posted by nwatson at 9:22 PM on March 15, 2011 [4 favorites]

My first hardware synth, all of 13 years ago, was a Korg X5D. Even though it was a modest rompler, even by the standards of the time (non-resonant filter (!), no sequencer or arp, etc.), and the piano presets sounded like a Kawai on speed, it was still a solid introduction to the world of synth programming. I should thank (or curse it, perhaps) for when programmed to its fullest, it managed to hint at what a synthesizer with a non-lame architecture *could* sound like. To this day, I still have samples of it - I somehow ended up coaxing patches out of it that enabled covers of Talking Heads, Spahn Ranch, and Market tracks that worked well enough when proper workstations or analog synths were way out of the price range of a hobbyist college student.

So thank you, Mr. Katoh, for giving me the tool that kicked off a lifetime fascination with that most ancient and most intriguing of Japanese instruments - the synthesizer. :)
posted by gyges at 9:30 PM on March 15, 2011 [1 favorite]

Most of my gear is Korg stuff. First the DS-20 emulator for the Nintendo DS, then the Electribe EMX-1, then the KP3. Their stuff is always amazingly fun to play with, and have brought me solace on many sleepless nights when I just want to get lost in the sounds I make.
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posted by hellojed at 9:37 PM on March 15, 2011 [10 favorites]

posted by solarion at 9:41 PM on March 15, 2011

posted by Goofyy at 9:57 PM on March 15, 2011

Yes, KORG has produced some great electronic instruments over the years, they've been a very creative company. I've been using their incredibly expressive WaveDrum (the first one, that is, came out in the 90s - unfortunately the new remake is but a pale shadow of the original) for years now, and, yeah, it's really something. Still unsurpassed in the world of electronic percussion: nothing else has come close.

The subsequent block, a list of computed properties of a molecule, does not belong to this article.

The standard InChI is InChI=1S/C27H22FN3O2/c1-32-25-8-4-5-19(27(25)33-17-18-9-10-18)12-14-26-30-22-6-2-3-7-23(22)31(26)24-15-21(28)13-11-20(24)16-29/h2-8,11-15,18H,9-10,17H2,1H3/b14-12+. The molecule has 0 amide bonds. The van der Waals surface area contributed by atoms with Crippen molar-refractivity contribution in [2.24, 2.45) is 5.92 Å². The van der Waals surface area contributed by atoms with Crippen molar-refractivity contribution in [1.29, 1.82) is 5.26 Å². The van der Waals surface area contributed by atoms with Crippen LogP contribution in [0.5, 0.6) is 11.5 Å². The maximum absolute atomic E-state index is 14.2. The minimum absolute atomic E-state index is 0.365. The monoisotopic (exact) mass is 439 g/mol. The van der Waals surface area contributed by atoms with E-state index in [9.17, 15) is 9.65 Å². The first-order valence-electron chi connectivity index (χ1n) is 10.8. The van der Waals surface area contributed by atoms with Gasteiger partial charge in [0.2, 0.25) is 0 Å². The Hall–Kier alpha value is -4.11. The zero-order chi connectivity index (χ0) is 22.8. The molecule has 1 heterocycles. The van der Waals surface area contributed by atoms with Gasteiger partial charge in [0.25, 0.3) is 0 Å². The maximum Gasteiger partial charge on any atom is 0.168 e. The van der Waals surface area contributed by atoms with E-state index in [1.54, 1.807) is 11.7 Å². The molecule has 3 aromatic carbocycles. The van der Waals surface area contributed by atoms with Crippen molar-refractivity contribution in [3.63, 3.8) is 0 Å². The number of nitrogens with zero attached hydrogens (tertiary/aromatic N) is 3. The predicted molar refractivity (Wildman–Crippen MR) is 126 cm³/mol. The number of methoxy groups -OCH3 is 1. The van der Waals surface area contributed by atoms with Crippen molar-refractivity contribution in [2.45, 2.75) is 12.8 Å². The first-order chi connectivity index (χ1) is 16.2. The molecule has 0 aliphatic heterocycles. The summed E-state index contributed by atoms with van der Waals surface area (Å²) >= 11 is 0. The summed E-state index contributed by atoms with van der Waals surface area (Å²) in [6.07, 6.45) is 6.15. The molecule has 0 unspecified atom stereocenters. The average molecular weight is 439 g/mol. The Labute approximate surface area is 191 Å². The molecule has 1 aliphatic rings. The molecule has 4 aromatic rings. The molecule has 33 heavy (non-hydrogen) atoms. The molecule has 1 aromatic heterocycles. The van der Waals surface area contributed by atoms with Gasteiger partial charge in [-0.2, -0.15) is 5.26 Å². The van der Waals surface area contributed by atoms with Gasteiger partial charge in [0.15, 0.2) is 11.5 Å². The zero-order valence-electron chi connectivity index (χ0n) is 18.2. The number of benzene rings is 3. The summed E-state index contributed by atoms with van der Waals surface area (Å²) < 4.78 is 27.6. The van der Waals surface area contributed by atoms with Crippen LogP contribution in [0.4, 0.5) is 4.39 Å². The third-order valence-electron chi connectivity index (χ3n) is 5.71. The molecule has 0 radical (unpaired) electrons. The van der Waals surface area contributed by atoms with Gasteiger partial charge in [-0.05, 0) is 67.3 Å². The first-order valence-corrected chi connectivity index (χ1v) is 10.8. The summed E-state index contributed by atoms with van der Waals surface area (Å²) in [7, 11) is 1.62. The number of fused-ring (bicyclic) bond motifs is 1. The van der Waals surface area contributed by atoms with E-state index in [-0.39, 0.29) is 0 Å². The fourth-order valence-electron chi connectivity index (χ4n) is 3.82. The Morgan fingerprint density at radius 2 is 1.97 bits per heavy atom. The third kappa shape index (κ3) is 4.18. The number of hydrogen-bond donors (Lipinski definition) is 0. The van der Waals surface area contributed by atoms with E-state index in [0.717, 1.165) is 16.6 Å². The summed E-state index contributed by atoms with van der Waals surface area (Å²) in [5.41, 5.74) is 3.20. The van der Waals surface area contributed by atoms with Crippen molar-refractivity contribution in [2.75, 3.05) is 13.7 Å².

I also used their excellent Electribe drum machine for a number of years, when I was really into more of a programming/electronica kind of thing. It sounded good, and had a lot of good functions, especially for live use. the icy-cool drum sounds on this track were all from the Electribe.

More recently, I picked up one of their delightful little MONOTRON synths. Fits in your shirt pocket, sounds unbelievably fat. Aside from cortex's drums and my vocal, the tiny MONOTRON is responsible for all the sounds you hear in this little number.

RIP, Katoh-san.
posted by flapjax at midnite at 10:01 PM on March 15, 2011 [2 favorites]

KORG Poly 61-M.

That is all. Except this.

Android dreams of electric sheep.

Amen. And God bless you, Tsutomu Katoh.

So long and thanks for all the fzzzzzzzzzznnwanhwanhwanhwanhwanhbeeDAHbeeDAHbeeDAHwoowoowoowooweeweeweeOOOOHAAAAOOOOAAAAAOOOOAAAAA.

You made me all the human I am today.
posted by Mike Mongo at 10:03 PM on March 15, 2011

posted by BillBishop at 10:36 PM on March 15, 2011

This is unfortunate.

The Korg KARMA was the first synthesizer I ever owned. It is an awesome burgundy beast.
posted by Redfield at 10:44 PM on March 15, 2011

My Kaossilator, Monotron, KP-3, and Kaossilator Pro all send their condolences. I feel even more responsible now to learn how to use them all better.

posted by bashos_frog at 11:17 PM on March 15, 2011